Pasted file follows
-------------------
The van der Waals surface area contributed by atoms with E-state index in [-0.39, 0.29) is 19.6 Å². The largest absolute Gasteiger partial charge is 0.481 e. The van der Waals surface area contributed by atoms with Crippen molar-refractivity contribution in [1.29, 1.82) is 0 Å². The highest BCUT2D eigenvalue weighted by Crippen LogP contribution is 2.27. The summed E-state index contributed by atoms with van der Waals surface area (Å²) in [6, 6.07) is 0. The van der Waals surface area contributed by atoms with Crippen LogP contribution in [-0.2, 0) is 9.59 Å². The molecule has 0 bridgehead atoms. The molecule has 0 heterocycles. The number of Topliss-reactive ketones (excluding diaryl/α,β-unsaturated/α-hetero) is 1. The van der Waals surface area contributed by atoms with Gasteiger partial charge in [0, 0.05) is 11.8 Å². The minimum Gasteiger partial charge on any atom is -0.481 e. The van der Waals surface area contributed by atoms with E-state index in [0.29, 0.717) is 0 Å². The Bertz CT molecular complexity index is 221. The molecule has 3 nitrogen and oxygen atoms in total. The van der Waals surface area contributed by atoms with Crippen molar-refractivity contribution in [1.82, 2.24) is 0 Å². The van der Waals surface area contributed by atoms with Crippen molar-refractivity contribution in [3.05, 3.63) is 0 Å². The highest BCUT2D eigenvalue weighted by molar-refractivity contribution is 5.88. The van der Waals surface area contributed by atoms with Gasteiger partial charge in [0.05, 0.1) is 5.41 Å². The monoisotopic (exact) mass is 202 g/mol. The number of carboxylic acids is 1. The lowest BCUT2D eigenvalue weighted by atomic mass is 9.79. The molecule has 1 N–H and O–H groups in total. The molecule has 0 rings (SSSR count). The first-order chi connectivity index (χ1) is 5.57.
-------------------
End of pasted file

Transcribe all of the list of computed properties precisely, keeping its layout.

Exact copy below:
The van der Waals surface area contributed by atoms with E-state index in [-0.39, 0.29) is 19.6 Å². The largest absolute Gasteiger partial charge is 0.481 e. The van der Waals surface area contributed by atoms with Crippen molar-refractivity contribution in [1.29, 1.82) is 0 Å². The highest BCUT2D eigenvalue weighted by Crippen LogP contribution is 2.27. The summed E-state index contributed by atoms with van der Waals surface area (Å²) in [6, 6.07) is 0. The van der Waals surface area contributed by atoms with Crippen LogP contribution in [-0.2, 0) is 9.59 Å². The molecule has 0 bridgehead atoms. The molecule has 0 heterocycles. The number of Topliss-reactive ketones (excluding diaryl/α,β-unsaturated/α-hetero) is 1. The van der Waals surface area contributed by atoms with Gasteiger partial charge in [0, 0.05) is 11.8 Å². The minimum Gasteiger partial charge on any atom is -0.481 e. The van der Waals surface area contributed by atoms with E-state index in [0.29, 0.717) is 0 Å². The Bertz CT molecular complexity index is 221. The molecule has 3 nitrogen and oxygen atoms in total. The van der Waals surface area contributed by atoms with Crippen molar-refractivity contribution in [1.82, 2.24) is 0 Å². The van der Waals surface area contributed by atoms with Crippen molar-refractivity contribution in [3.05, 3.63) is 0 Å². The highest BCUT2D eigenvalue weighted by molar-refractivity contribution is 5.88. The van der Waals surface area contributed by atoms with Gasteiger partial charge in [0.05, 0.1) is 5.41 Å². The monoisotopic (exact) mass is 202 g/mol. The number of carboxylic acids is 1. The lowest BCUT2D eigenvalue weighted by atomic mass is 9.79. The molecule has 1 N–H and O–H groups in total. The molecule has 0 rings (SSSR count). The first-order chi connectivity index (χ1) is 5.57.